John Legend Criticizes Felicity Huffman’s 14-Day Sentence: “Prisons And Jails Are Not The Answer”

John Legend and Felicity Huffman (Credit: Shutterstock)

John Legend, who is an advocate for criminal justice reform, weighed in Saturday on Felicity Huffman’s 14-day prison sentence for her part in the college admissions bribery scandal.

A federal judge sentenced the Desperate Housewives actress Friday, and ordered her to pay a fine of $30,000 as well as perform 250 hours of community service.

The two-week sentence caused a stir on social media, making Huffman a trending topic throughout the day. While some said the Emmy-winning star didn’t deserve to go to prison, many others insisted she should have been given more jail time.

Critics cited examples of low-income individuals and people of color receiving years in jail for such minor offenses as stealing a loaf of bread. Others mentioned Connecticut mom Tanya McDowell, who in 2012 was sentenced to five years in prison for enrolling her son in a school district where he didn’t live. According to the Connecticut Post, McDowell told the court she was seeking a “better education” for the little boy.

Huffman offered a similar explanation for paying a fixer $15,000 to have someone correct her oldest daughter’s answers on an SAT exam.

Social media users pointed out the disparities between the sentences, with some saying Huffman’s 14-day sentence is a result of celebrity privilege and or white privilege.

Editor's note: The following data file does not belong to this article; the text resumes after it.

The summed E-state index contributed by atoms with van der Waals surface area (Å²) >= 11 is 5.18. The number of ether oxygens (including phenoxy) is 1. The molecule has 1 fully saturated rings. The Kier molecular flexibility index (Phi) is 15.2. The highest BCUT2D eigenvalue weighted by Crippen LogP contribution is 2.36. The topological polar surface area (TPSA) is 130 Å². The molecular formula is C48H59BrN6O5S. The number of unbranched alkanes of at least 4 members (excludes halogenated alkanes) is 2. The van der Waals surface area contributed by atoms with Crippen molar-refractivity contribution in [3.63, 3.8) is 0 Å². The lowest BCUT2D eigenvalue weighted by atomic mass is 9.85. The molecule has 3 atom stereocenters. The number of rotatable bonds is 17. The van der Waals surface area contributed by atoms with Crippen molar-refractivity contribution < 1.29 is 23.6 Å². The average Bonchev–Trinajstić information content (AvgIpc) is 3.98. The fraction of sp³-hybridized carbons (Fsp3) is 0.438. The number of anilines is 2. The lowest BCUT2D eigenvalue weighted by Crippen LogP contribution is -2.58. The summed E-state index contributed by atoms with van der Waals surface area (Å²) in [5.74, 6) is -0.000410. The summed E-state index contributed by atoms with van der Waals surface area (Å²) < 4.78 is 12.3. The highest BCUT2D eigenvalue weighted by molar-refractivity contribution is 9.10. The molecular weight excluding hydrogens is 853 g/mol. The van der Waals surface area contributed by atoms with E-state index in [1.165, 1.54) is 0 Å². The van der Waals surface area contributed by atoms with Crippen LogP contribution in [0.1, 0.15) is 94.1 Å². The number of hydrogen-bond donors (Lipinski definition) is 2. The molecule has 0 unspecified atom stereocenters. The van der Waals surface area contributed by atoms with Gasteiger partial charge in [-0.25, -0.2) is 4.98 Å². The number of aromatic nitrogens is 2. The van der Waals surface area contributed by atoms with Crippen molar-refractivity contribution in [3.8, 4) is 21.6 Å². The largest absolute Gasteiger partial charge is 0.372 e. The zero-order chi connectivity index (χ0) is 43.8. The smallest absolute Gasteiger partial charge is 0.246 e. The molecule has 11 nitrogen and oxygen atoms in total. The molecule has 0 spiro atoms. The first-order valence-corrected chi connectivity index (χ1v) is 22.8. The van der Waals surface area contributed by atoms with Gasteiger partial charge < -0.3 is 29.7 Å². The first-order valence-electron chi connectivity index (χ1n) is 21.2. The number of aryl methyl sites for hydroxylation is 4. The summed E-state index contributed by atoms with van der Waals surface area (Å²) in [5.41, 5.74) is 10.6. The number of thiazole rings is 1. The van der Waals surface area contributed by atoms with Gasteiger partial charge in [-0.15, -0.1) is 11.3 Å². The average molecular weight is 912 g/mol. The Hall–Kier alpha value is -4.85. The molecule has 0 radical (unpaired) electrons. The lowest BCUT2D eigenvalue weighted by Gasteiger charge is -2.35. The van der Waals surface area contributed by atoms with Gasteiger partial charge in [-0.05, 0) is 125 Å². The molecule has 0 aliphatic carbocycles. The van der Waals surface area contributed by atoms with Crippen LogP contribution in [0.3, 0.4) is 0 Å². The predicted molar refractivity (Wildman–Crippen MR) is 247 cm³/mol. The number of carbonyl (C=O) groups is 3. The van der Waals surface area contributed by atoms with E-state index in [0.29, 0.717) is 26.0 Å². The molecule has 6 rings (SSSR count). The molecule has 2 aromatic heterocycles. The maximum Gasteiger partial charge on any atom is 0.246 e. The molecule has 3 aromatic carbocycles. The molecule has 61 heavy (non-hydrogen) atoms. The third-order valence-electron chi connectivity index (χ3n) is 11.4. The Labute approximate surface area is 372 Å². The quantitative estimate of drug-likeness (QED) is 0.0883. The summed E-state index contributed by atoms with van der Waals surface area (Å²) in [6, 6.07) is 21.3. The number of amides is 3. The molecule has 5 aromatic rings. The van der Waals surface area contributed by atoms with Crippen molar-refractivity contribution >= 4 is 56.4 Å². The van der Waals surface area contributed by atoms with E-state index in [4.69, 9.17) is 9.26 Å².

Legend addressed the issue in a series of tweets. Without saying Huffman’s name, the Grammy-winning singer/songwriter suggested Americans have become “desensitized” to the U.S. prison system.

“I get why everyone gets mad when rich person X gets a short sentence and poor person of color Y gets a long one,” he began. “The answer isn’t for X to get more; it’s for both of them to get less (or even none!!!) We should level down not up.”

“Americans have become desensitized to how much we lock people up. Prisons and jails are not the answer to every bad thing everyone does, but we’ve come to use them to address nearly every societal ill,” he continued.

Legend then mentioned some of the cases people cited as examples of inequities in sentencing.

“It’s insane we locked a woman up for 5 years for sending her kid to the wrong school district. Literally everyone involved in that decision should be ashamed of themselves,” he tweeted.

The musician went on to argue that nothing is gained by locking up Huffman for 14 days, writing: “No one in our nation will benefit from the 14 days an actress will serve for cheating in college admissions.”

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